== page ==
Top 5 Ways to Close the Deal with the CFO

1Top 5 Ways to Close the Deal with the CFO

IT’s Relationship with the CFOIncreasingly, IT is moving right under the CFO. A recent report by Gartner had 42 percent of IT organizations reporting into the CFO, and 53 percent of CFOs said they wanted IT to report up to finance. That means if you’re pitching tech solutions, increasingly your business hinges directly on the CFO’s buy in.

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Analyze the Balance SheetYour sales game plan better take into account a deep analysis of your customer’s balance sheet. Don’t walk in blind when it comes to financials – especially if it’s a public company. Understand where money is allocated today and what your company can do to reduce specific line items, reduce costs and streamline their balance sheet. Position your solutions in their unique context as it relates to the customer. That makes tech investments a lot more appealing.

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Plan to Reduce Cap ExIf you’re in the virtualization game or a managed services provider, you’re lucky- you possess quite the edge when walking in the CFO’s door. Know that every company from here to Timbuktu wants to reduce capital expenditures, so take your messaging up a level and talk about the financial and business value your solutions bring to the table. Keep the benefits real, like “virtualization kills pricey server sprawl and maintenance costs,” “moving data to the cloud or software to an on-demand model will immediately transform expensive capex to a lower opex.”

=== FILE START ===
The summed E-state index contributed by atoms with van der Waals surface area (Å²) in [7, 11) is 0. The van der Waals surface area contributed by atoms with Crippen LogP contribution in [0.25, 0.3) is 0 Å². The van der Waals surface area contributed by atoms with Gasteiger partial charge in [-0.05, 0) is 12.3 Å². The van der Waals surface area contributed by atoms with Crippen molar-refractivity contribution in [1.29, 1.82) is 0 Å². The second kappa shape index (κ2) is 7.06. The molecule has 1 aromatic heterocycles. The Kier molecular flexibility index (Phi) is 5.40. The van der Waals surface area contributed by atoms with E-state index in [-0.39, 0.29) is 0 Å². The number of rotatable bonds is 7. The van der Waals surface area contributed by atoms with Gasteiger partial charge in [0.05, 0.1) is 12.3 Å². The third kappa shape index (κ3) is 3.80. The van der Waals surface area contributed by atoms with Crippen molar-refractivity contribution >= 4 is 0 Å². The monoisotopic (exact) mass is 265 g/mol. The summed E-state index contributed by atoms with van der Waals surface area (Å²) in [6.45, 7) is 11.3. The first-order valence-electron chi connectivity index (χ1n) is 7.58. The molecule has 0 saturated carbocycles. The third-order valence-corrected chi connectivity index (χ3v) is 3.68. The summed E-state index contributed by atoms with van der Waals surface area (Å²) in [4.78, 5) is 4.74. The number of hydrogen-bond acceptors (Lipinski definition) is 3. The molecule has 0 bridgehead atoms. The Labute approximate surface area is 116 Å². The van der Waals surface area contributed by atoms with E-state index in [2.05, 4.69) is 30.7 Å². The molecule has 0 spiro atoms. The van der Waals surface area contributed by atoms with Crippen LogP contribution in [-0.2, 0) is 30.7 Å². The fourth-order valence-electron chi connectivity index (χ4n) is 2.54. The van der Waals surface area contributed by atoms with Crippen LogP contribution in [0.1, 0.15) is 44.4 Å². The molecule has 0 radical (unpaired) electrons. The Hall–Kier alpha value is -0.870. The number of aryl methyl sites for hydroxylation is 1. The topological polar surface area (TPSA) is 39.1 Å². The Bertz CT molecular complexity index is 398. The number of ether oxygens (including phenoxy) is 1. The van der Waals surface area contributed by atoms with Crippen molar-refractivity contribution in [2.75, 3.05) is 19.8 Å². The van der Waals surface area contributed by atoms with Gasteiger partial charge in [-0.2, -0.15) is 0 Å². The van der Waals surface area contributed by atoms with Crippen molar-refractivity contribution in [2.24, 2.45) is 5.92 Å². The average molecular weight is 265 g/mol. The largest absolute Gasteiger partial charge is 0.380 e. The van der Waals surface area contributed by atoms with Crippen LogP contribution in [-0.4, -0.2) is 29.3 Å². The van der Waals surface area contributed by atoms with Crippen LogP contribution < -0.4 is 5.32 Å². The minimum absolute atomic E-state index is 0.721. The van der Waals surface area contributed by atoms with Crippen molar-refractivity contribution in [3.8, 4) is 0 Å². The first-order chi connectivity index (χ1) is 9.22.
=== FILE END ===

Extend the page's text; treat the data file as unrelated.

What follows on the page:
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The Doomsday ScenarioWalk in ready to scare. Know the worst-case scenario and the balance sheet bingo the CFO is playing if they do not purchase from you. Incomplete solutions around data duplication, disaster recovery, compliance and network security all have massive potential to grind operations to a halt and make a company bleed cash for the short and long-term. Address these concerns and the potential fall-out from not mitigating their risk.

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Commit to the ROI Metrics and TimeframeEvery RFP ever submitted had potential ROI timeframes and soft benefits. But, in today’s day and age, put your money where your mouth is. Outline the hard and soft benefits you can deliver on, and commit to a time frame. Show the CFO you mean business and know what’s important for the financial health of the organization. If you don’t meet those objectives, have a “make good” which offsets their initial investment.

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Identify New Revenue OpportunitiesBe a strategic partner, not just a one-off tactical implementer or solution provider. Provide advice and guidance on how your solutions can drive new revenue channels for your customers, not just cut costs. If your solutions open up resources for new initiatives, say so. Focus on cultivating a relationship that has your customer’s growth in mind and you are more likely to close the deal and have a long-term relationship.


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